Interview: DJ Kentaro Spinning the Globe
by: Kim Wilson
September 7, 2012
How are you?
I am good thanks. I’m in Tokyo at the moment, at home! It has been a busy summer, I was touring all summer long basically, starting with my album launch at Ageha, Tokyo – it was an incredible show, the fans danced all night and we had a fantastic light show.
Then I went on a European tour, I played at some festivals: Soundwave was amazing; also Dour in Belgium and Malta in Poland. I just had a blast in all cities and also at the Fuji Rock festival. It has been non-stop since the album launch. Most recently, I did a mix from Kiss FM in London.
The new album has been a long time coming?
Oh, man, Enter came out in 2007 but I have done some serious mix CDs and compilations in those five years – it all takes a really long time. In 2008, I put out a remix album, Tuff Cuts on Pete Holdworth’s Pressure Sounds label and then two years later in 2010, I featured on the Ninja Tune 20th anniversary box set. I think it’ll be another five years until my third album!
How does Contrast differ do your debut?
Contrast is focused more on the dance floor, tunes that I want to play at gigs you know. The influences are more dubstep and grime – I didn’t want to make a purely dubstep album as I like drum ‘n’ bass as well and I also my turntablism to fit in. In the end, we had around 50 tracks and it was like ‘ditch this, keep this, ditch this, keep this’ until we had the album. Essentially, I wanted to make something you could dance to.
What track(s) are you most proud of?
Hahaha, it’s hard to pick, I like the tune I did with DJ Krush called “Kikkake” [meaning opportunity]. He came round to my house and played a selection of tunes, I picked one that I liked best and this became the basis of the track. The track has a 70 bpm, like a dubstep tempo but I made it more interesting with traditional Japanese things, like Japanese bells. The Qemists, Reso and Daedelus did remixes of the track as well.
I got alot of praise for “North South East West” ft. Matrix & Futurebound, though “Higher” is probably most people’s favourite. “NSEW” is where drum ‘n’ bass meets scratching, Futurebound and I did it in about three days we have to send Matrix stuff online as it was still in England. I really like “Big Timer” because of the raga taste. XLII and I were holed up in a studio in Hakuba, a ski resort in Nagano, and did it in a couple of days. XLII suggested MC Zulu for the vocals, we sent it to him and it was all mixed in less than a month.
“Fire is on” is the only song that is sung in Japanese on the album with vocals from Fire Ball, dance hall DJs from Yokohama. “Cross Fader” is also good featuring Kid Koala and D-Style, we made that at my studio in LA. D-style was there in person but we had do communication with Kid Koala online.
How has the scene changed since you began?
It’s mainly digital now, which is sad as less and less vinyl pressing is happening. I still press vinyl, my album Contrast is pressed as well as digital, so please go grab them if you can. The scene is still small, especially in Japan as it takes a long time and a lot of hard work to get good at it and there aren’t that many people willing to do that. I’d like to see the scene get bigger, for sure. DJ battles like DMC or Red Bull’s Thre3Style are a good way of promoting it.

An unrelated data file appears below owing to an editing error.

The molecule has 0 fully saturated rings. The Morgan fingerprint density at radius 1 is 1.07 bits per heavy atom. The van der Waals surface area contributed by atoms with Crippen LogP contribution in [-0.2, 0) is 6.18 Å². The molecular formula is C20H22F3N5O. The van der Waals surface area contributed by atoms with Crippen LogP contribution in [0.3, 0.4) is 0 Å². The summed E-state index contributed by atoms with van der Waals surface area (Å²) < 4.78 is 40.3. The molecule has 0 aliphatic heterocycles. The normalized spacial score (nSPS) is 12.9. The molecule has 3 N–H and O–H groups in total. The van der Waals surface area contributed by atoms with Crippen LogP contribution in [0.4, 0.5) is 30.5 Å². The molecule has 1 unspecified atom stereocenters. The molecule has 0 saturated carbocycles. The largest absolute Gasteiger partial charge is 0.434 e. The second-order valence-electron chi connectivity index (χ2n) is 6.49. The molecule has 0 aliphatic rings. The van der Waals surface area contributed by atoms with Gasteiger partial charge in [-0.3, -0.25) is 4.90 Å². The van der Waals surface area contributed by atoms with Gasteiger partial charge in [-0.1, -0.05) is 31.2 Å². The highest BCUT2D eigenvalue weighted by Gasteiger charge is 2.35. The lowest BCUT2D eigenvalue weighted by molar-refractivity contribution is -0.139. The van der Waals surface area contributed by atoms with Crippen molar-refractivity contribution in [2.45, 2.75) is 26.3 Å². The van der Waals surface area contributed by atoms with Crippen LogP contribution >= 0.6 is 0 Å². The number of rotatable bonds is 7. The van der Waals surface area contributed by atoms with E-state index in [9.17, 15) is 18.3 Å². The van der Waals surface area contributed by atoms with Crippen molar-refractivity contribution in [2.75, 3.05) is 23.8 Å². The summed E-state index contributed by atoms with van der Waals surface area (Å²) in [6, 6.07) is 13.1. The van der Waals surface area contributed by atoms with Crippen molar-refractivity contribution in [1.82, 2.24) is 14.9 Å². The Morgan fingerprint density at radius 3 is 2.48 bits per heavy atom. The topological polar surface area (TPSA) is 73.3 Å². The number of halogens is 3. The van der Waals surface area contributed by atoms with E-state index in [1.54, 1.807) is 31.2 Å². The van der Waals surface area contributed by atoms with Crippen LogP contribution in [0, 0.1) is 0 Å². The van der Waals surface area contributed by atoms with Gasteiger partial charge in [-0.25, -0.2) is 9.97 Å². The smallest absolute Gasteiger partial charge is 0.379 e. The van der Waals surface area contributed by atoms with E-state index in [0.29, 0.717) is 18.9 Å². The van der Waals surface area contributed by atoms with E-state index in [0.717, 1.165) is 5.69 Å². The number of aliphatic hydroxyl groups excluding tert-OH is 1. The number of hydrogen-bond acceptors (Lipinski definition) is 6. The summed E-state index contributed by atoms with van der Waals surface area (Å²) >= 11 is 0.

What equipment do you use?
I used Ableton most of the time. A few keyboards, some other effector, and of course turntables! My live set-up is pretty much the same, three turntables and two mixers. When I started producing my own music, I found great similarity between a juggle [live tuntablist] and track composition. Now I do some visuals in Serato as well, I did the midi-lighting live as well at my album launch gig at Basscamp in Tokyo which was really a success.
What influences your sound?
It’s really hard to say, I usually listen to alot of four-four stuff, dubstep, lounge and band music but while I was making the album not so much, as I was really focused on getting the tracks together. When I was younger, say 13 or 14, I started watching scratching on TV and then started to practise myself. It wasn’t long before we started organising parties – we were still at school so they had to be daytime parties on a Sunday or during the holidays. The parties were fun, lots of people came and it was a great earner but it didn’t last for long. After that experience I really got into turntablism again and practised really hard.
There are loads of other artists on the scene that I like, such as Craze(US), Birdy Nam Nam(FR), C2C(FR), Jack Beats(UK). Too many to name! When I was growing-up, I listened to alot of hip-hop: Method Man, Redman, A Tribe Called Quest, De La Soul so on and so on. In the late 1990s Timberland and The Neptunes hit the scene and that really made the difference for me!
Do you have any dream collaborations or plans in the pipeline?
I have just finished this album! We will have to wait and see – I have enjoyed working with these people so far and would work with them all again.
For the rest of the year, I will be touring: visiting London in late September and then back to Japan for the Saturn festival in Osaka. We are also doing a festival called Electraglide in Tokyo in November. I have some Australian dates in early December before coming back to Japan for Basscamp and then Christmas and then a little rest before it starts all over again!